After presents, food (a very trad Christmas spread, the highlight of which was definitely my Auntie Maureen's chicken soup) and much banter, we left in a different vehicle and in a different direction - this time to Ayrshire, with my Uncle Martin and his partner Ian. Martin keeps horses, so they have a place in the country. As it was dark and raining, we opted out of mucking out the horses before bed! Instead, we marvelled at the volume of stuff in the house, from fab paintings to more than 100 Royal Doulton dolls (the latter less to my taste!). Later, my uncle theorised that this was a reaction to an impoverished Glasgow childhood - because he now has the means to buy and surround himself with material possessions, he does. Interesting...
Brussels sprouts part two

Brussels highlights range from the obvious to the pleasantly surprising. The beer was varied and delicious, served in wood-panelled bars that haven't changed in a century, by aproned waiters (some even with the full-length Trappist-monk style apron) who seem pleased to see and serve you. At a place called A La Becasse, waiters as above serve your draught lambic in earthenware pitchers, and you're seated at long wooden tables. Very rustic! Here's Andrew enjoying a Kriek at La Falstaff:

The food in Brussels was tasty - winter is a great time of year for this kind of food - all mashed potatoes and hearty sausages and tasty stews. No Brussel sprouts, but that's OK, I had my annual quotient at Christmas-time. The Doherty Christmas. That's a whole other story... back to Belgian food for now... The street food was excellent - waffles, of course, and a great find at the Christmas Market were croustillons (sp?), deep fried dough balls with an amazing texture, served dredged with icing sugar in a paper cone. yum.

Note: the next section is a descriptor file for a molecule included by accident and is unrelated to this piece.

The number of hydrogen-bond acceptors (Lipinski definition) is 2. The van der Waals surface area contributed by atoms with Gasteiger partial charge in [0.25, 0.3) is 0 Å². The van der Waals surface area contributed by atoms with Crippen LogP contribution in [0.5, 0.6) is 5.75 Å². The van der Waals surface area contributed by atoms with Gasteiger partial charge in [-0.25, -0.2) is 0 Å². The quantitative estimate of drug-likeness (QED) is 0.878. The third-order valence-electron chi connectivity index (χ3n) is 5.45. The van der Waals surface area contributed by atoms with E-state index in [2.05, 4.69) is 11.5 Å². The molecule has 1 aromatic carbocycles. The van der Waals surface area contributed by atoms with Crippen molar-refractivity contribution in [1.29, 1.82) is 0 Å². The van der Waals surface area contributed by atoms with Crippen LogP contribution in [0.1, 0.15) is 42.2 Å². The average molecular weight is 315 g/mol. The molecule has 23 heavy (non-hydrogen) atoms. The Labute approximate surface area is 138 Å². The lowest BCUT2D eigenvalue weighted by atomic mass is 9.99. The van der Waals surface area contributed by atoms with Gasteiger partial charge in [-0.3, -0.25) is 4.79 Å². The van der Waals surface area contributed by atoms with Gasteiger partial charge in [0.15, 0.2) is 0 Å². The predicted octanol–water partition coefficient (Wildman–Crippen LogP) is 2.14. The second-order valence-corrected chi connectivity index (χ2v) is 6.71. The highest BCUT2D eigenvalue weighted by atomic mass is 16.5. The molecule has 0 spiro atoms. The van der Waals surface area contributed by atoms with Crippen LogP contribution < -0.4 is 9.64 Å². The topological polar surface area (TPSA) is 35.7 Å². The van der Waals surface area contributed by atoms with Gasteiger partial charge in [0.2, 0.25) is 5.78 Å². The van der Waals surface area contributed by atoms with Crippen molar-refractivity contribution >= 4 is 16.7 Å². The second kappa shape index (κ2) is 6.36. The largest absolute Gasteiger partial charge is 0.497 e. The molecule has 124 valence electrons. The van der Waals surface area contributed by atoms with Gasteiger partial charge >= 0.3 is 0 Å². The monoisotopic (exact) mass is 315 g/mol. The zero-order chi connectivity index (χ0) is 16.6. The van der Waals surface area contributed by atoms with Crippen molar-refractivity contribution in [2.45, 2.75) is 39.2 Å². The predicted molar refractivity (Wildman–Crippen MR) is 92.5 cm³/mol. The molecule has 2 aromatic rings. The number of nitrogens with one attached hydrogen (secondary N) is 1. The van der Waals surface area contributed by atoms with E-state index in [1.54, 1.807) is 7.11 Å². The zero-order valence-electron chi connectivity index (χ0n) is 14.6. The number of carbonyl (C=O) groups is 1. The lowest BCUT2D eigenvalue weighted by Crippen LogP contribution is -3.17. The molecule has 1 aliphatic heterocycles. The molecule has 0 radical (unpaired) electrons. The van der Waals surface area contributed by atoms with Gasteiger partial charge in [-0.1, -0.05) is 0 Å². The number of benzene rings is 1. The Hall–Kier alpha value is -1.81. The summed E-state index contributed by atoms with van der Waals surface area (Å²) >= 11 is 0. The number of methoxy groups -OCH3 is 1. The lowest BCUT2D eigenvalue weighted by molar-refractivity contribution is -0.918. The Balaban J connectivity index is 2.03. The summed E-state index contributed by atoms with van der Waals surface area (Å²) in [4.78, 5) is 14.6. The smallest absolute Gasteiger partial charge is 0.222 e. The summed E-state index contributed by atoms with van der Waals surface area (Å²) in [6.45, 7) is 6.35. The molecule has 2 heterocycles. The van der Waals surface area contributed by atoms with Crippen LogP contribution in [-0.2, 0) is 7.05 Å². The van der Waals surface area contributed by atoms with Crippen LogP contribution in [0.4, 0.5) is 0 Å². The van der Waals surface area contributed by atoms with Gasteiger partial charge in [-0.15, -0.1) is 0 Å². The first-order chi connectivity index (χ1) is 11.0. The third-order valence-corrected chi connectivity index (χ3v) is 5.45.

The Christmas market was a great discovery, 10 mins from our hotel. In the pretty Place Ste Catherine, you could skate, ride bicycles with oval wheels (well, Belgium is the home of surrealism), ride ostriches and flying machines and dinosaurs and other fantastical birds/beasts/machines on the gorgeous merry-go-rounds, ride the big wheel and enjoy spectacular views over the city (we did this at night - the christmas lights looked so cool), eat (and eat, and eat, all manner of tempting treats), drink (mulled wine, gluhwine, hot wine and other variations on the theme) and if you're bored of all that, shop. I could have spent hours there soaking up the festive atmosphere (actually, we might have spent a couple of hours there).

The Atomium was a place that had been recommended to Andrew, and with a name like that, a visit was obligatory (science is fun, he keeps telling me). Actually, it was a very cool place, quite unlike any other building I've seen, with a very fast lift that takes you up to the top sphere, and then skinny escalators taking you between the other spheres. It was all very retro, very 50's - captured the spirit of the age, I think. Up close it's a bit rusty and leaky, but apparently they are working to restore and renovate it to its former fifties' shine. Check out the Atomium website for lots of great pics.